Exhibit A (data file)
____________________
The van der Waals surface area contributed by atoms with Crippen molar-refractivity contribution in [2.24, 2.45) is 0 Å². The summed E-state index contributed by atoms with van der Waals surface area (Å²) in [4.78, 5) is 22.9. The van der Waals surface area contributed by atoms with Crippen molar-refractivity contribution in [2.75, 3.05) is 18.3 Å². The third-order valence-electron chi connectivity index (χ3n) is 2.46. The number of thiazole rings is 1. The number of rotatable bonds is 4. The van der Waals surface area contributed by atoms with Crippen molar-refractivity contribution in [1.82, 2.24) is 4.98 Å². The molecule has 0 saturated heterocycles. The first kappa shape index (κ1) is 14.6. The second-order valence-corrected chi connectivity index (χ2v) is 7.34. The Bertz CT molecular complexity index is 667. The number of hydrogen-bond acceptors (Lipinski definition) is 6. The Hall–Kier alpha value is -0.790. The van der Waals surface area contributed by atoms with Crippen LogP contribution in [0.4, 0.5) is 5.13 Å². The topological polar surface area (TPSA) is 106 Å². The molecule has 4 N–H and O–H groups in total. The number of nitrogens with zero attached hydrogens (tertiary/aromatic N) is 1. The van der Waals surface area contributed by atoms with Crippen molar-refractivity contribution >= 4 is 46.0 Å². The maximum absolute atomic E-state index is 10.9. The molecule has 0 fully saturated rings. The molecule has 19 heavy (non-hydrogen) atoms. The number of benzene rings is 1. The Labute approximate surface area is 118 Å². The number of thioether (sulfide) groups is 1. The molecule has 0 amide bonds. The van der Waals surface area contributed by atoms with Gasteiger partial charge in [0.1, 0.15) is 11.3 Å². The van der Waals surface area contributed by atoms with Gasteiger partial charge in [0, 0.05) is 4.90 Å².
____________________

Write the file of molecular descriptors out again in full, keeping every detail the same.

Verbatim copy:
The van der Waals surface area contributed by atoms with Crippen molar-refractivity contribution in [2.24, 2.45) is 0 Å². The summed E-state index contributed by atoms with van der Waals surface area (Å²) in [4.78, 5) is 22.9. The van der Waals surface area contributed by atoms with Crippen molar-refractivity contribution in [2.75, 3.05) is 18.3 Å². The third-order valence-electron chi connectivity index (χ3n) is 2.46. The number of thiazole rings is 1. The number of rotatable bonds is 4. The van der Waals surface area contributed by atoms with Crippen molar-refractivity contribution in [1.82, 2.24) is 4.98 Å². The molecule has 0 saturated heterocycles. The first kappa shape index (κ1) is 14.6. The second-order valence-corrected chi connectivity index (χ2v) is 7.34. The Bertz CT molecular complexity index is 667. The number of hydrogen-bond acceptors (Lipinski definition) is 6. The Hall–Kier alpha value is -0.790. The van der Waals surface area contributed by atoms with Crippen LogP contribution in [0.4, 0.5) is 5.13 Å². The topological polar surface area (TPSA) is 106 Å². The molecule has 4 N–H and O–H groups in total. The number of nitrogens with zero attached hydrogens (tertiary/aromatic N) is 1. The van der Waals surface area contributed by atoms with Crippen molar-refractivity contribution >= 4 is 46.0 Å². The maximum absolute atomic E-state index is 10.9. The molecule has 0 fully saturated rings. The molecule has 19 heavy (non-hydrogen) atoms. The number of benzene rings is 1. The Labute approximate surface area is 118 Å². The number of thioether (sulfide) groups is 1. The molecule has 0 amide bonds. The van der Waals surface area contributed by atoms with Gasteiger partial charge in [0.1, 0.15) is 11.3 Å². The van der Waals surface area contributed by atoms with Gasteiger partial charge in [0, 0.05) is 4.90 Å².